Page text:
Saturday, 19 April 2014


In his talk at the 'Storytelling and the Voice' symposium (see previous post) Prof Mike Wilson explored Walter Benjamin's distinction between 'reading' and 'copying', from his 1928 essay 'Einbahnstrasse' ('One-Way Street').  This idea generated a lot of discussion.

Reading, according to Benjamin, is like soaring over a landscape in an aeroplane - you might miss an awful lot of detail, as well as what it actually feels like to be in that landscape.  Copying - say a notable quote or a poem - is like walking along the paths of that landscape on foot - feeling its scale and texture, noticing everything.  I do a lot of copying out of texts myself for the same reason.

Mike suggested, and we discussed, the similarity between this 'copying' form of close experiential reading and the retelling of a story - which involves re-walking the whole path of the story.  You feel the story a different way in retelling than in listening to someone else tell it - you are listening to it in a more dynamic way - because you both know and don't know what's coming next.  And as most storytelling is retelling, most storytelling is therefore, also, close reading.  Of course, in this form of reading is a personal transformation of the meanings in the story - or maybe better put, the reteller adds their own layer to the story and passes it on in this new form.  This is how all stories passed from one person to another (whether orally, digitally or in writing) contain many voices, not just that of the current teller.

In workshops I lead with teenagers, I almost always follow my telling of a story with an 'assimilation' exercise which is very akin to this copying process.  This might be retelling the story in pairs, passing a ball or stone between you - or round the circle, if it's a small or confident group.  Or it might be drawing images, writing key words, in a free-association process, and then reassembling these into a group poster.  This poster might be a chronological retelling of the story, but more often it isn't.  Groups usually choose to group the images and words thematically.  This process is a sort of group negotiation of what characters, symbols, places and themes are most important in the story.  Here's one from a group of young teenagers with additional learning needs:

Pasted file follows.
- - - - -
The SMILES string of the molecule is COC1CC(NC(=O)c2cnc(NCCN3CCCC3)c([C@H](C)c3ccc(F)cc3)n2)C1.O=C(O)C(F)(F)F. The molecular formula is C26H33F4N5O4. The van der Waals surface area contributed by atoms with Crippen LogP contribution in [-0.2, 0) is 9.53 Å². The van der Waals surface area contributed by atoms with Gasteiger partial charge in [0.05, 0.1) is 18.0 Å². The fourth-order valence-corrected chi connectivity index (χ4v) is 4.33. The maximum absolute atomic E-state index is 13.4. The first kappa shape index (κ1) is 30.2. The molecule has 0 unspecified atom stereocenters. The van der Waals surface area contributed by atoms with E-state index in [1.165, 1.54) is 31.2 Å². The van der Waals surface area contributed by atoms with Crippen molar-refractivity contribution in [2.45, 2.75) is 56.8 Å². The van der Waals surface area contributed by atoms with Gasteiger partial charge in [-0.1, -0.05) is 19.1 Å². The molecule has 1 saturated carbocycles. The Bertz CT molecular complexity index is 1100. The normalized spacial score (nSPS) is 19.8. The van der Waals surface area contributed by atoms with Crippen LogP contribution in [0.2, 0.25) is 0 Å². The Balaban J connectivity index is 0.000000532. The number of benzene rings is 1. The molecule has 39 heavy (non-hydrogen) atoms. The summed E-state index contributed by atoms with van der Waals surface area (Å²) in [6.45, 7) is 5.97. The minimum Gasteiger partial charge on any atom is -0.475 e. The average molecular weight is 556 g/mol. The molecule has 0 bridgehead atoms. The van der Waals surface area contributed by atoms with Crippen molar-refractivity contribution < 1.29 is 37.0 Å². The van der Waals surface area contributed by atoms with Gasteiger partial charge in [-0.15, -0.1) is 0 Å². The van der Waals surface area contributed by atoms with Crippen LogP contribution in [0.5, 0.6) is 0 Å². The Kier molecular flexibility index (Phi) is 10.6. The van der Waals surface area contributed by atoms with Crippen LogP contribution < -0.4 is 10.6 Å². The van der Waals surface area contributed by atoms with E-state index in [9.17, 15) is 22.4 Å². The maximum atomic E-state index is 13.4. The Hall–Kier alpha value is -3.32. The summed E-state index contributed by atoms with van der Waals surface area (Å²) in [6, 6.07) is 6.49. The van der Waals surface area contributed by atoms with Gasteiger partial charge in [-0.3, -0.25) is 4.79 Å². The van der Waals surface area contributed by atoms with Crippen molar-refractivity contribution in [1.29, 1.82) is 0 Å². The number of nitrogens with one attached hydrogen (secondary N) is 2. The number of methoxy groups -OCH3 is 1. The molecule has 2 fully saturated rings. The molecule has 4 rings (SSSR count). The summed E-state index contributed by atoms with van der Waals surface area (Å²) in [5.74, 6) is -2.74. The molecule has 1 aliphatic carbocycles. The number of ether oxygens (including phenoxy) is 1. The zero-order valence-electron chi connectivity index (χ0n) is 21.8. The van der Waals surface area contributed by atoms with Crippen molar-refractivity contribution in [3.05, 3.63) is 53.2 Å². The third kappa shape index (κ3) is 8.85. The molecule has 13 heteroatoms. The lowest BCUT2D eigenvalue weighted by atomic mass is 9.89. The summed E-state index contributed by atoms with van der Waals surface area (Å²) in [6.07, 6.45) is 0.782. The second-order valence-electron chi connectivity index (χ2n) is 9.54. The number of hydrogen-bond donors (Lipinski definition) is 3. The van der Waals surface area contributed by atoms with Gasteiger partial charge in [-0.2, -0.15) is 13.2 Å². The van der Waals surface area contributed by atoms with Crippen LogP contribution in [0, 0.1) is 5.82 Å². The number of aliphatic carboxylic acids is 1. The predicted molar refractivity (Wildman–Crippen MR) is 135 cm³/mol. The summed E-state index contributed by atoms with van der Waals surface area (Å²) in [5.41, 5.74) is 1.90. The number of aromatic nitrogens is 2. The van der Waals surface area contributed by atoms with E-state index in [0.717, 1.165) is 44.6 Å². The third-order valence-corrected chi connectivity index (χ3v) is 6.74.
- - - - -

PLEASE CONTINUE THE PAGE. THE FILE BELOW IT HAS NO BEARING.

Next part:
The story is the true one of William Kamkwamba, a 14-year-old Malawian boy who helped his village during a famine by using rubbish from the scrapheap, and his own engineering skills, to construct windmills for electric light, water pumps and mobile phone batteries.  The most important themes, for this group, appear to be William's large and hungry family, the rubbish tip and the windmill itself.  That is, William's problem, his resources, and his ultimate achievement.  Other groups might home in on something else - the bullying William experienced, his expulsion from school for not being able to pay the fees. 

On finishing it, the group immediately wanted it to be put up on the classroom wall, and the teacher cleared another display there and then to accommodate it.  I will make use of it as a starting point when I return to work with this class soon.  Returning their story to them is the next round in the retelling game, and then we can layer other stories on top.

This poster is a group retelling, which is also a reshaping, of the story.  It is absolutely a form of literacy.  I started out this PhD feeling anxious about having to be seen to develop pupils' literacy through my work in secondary schools.  This anxiety is now much diminished - as I see (by walking the path, you might say!) how much pupils' sense of agency seems to be boosted from mastering a story by retelling it.  

Friday, 18 April 2014

'Storytelling and the Voice' symposium at George Ewart Evans Centre for Storytelling